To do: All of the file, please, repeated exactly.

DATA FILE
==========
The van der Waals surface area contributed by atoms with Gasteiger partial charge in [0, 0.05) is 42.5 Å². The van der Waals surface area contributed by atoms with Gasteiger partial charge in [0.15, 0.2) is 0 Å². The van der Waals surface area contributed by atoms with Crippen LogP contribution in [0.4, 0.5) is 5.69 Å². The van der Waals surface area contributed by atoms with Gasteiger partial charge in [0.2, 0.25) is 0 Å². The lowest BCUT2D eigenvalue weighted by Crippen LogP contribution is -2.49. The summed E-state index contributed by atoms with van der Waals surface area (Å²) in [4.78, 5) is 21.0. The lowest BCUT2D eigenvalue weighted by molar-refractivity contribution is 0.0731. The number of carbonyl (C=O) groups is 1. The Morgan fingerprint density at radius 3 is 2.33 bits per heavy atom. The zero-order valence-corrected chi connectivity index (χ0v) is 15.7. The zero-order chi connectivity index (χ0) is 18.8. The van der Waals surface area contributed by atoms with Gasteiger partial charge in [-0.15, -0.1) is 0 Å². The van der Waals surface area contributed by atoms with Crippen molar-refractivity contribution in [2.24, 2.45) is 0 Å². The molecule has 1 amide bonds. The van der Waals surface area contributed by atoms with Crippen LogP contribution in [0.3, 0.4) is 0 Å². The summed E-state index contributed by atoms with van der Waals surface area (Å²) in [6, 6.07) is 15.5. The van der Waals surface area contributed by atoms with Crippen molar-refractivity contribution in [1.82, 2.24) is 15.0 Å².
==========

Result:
The van der Waals surface area contributed by atoms with Gasteiger partial charge in [0, 0.05) is 42.5 Å². The van der Waals surface area contributed by atoms with Gasteiger partial charge in [0.15, 0.2) is 0 Å². The van der Waals surface area contributed by atoms with Crippen LogP contribution in [0.4, 0.5) is 5.69 Å². The van der Waals surface area contributed by atoms with Gasteiger partial charge in [0.2, 0.25) is 0 Å². The lowest BCUT2D eigenvalue weighted by Crippen LogP contribution is -2.49. The summed E-state index contributed by atoms with van der Waals surface area (Å²) in [4.78, 5) is 21.0. The lowest BCUT2D eigenvalue weighted by molar-refractivity contribution is 0.0731. The number of carbonyl (C=O) groups is 1. The Morgan fingerprint density at radius 3 is 2.33 bits per heavy atom. The zero-order valence-corrected chi connectivity index (χ0v) is 15.7. The zero-order chi connectivity index (χ0) is 18.8. The van der Waals surface area contributed by atoms with Gasteiger partial charge in [-0.15, -0.1) is 0 Å². The van der Waals surface area contributed by atoms with Crippen molar-refractivity contribution in [2.24, 2.45) is 0 Å². The molecule has 1 amide bonds. The van der Waals surface area contributed by atoms with Crippen LogP contribution in [0.3, 0.4) is 0 Å². The summed E-state index contributed by atoms with van der Waals surface area (Å²) in [6, 6.07) is 15.5. The van der Waals surface area contributed by atoms with Crippen molar-refractivity contribution in [1.82, 2.24) is 15.0 Å².